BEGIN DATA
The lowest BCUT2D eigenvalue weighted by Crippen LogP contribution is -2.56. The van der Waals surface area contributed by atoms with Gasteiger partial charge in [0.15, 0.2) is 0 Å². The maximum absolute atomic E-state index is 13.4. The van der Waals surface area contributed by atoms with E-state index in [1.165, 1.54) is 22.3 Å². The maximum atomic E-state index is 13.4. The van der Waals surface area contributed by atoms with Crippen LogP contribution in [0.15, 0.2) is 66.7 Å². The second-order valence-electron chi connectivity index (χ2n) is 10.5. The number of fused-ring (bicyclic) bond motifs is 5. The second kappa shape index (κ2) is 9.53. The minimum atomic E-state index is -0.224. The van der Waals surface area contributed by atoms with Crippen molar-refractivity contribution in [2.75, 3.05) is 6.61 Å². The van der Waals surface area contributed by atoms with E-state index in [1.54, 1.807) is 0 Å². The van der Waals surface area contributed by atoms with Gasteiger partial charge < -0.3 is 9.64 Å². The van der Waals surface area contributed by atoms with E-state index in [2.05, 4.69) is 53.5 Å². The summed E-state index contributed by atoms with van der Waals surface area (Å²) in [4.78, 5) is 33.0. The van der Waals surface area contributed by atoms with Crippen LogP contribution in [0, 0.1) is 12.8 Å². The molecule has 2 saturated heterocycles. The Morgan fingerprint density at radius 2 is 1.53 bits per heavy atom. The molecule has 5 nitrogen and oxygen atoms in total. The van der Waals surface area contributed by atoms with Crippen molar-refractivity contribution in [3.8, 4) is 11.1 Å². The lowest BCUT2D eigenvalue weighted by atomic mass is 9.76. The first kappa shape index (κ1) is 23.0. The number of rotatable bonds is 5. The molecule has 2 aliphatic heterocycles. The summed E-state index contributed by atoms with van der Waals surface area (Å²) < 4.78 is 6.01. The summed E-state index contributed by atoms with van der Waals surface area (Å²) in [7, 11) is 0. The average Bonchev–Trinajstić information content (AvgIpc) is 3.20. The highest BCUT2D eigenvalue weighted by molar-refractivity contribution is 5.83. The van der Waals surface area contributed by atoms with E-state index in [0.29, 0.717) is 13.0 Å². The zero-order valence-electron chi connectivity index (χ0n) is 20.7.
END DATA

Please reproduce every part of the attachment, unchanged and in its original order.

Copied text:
The lowest BCUT2D eigenvalue weighted by Crippen LogP contribution is -2.56. The van der Waals surface area contributed by atoms with Gasteiger partial charge in [0.15, 0.2) is 0 Å². The maximum absolute atomic E-state index is 13.4. The van der Waals surface area contributed by atoms with E-state index in [1.165, 1.54) is 22.3 Å². The maximum atomic E-state index is 13.4. The van der Waals surface area contributed by atoms with Crippen LogP contribution in [0.15, 0.2) is 66.7 Å². The second-order valence-electron chi connectivity index (χ2n) is 10.5. The number of fused-ring (bicyclic) bond motifs is 5. The second kappa shape index (κ2) is 9.53. The minimum atomic E-state index is -0.224. The van der Waals surface area contributed by atoms with Crippen molar-refractivity contribution in [2.75, 3.05) is 6.61 Å². The van der Waals surface area contributed by atoms with E-state index in [1.54, 1.807) is 0 Å². The van der Waals surface area contributed by atoms with Gasteiger partial charge < -0.3 is 9.64 Å². The van der Waals surface area contributed by atoms with E-state index in [2.05, 4.69) is 53.5 Å². The summed E-state index contributed by atoms with van der Waals surface area (Å²) in [4.78, 5) is 33.0. The van der Waals surface area contributed by atoms with Crippen LogP contribution in [0, 0.1) is 12.8 Å². The molecule has 2 saturated heterocycles. The Morgan fingerprint density at radius 2 is 1.53 bits per heavy atom. The molecule has 5 nitrogen and oxygen atoms in total. The van der Waals surface area contributed by atoms with Crippen molar-refractivity contribution in [3.8, 4) is 11.1 Å². The lowest BCUT2D eigenvalue weighted by atomic mass is 9.76. The first kappa shape index (κ1) is 23.0. The number of rotatable bonds is 5. The molecule has 2 aliphatic heterocycles. The summed E-state index contributed by atoms with van der Waals surface area (Å²) < 4.78 is 6.01. The summed E-state index contributed by atoms with van der Waals surface area (Å²) in [7, 11) is 0. The average Bonchev–Trinajstić information content (AvgIpc) is 3.20. The highest BCUT2D eigenvalue weighted by molar-refractivity contribution is 5.83. The van der Waals surface area contributed by atoms with E-state index in [0.29, 0.717) is 13.0 Å². The zero-order valence-electron chi connectivity index (χ0n) is 20.7.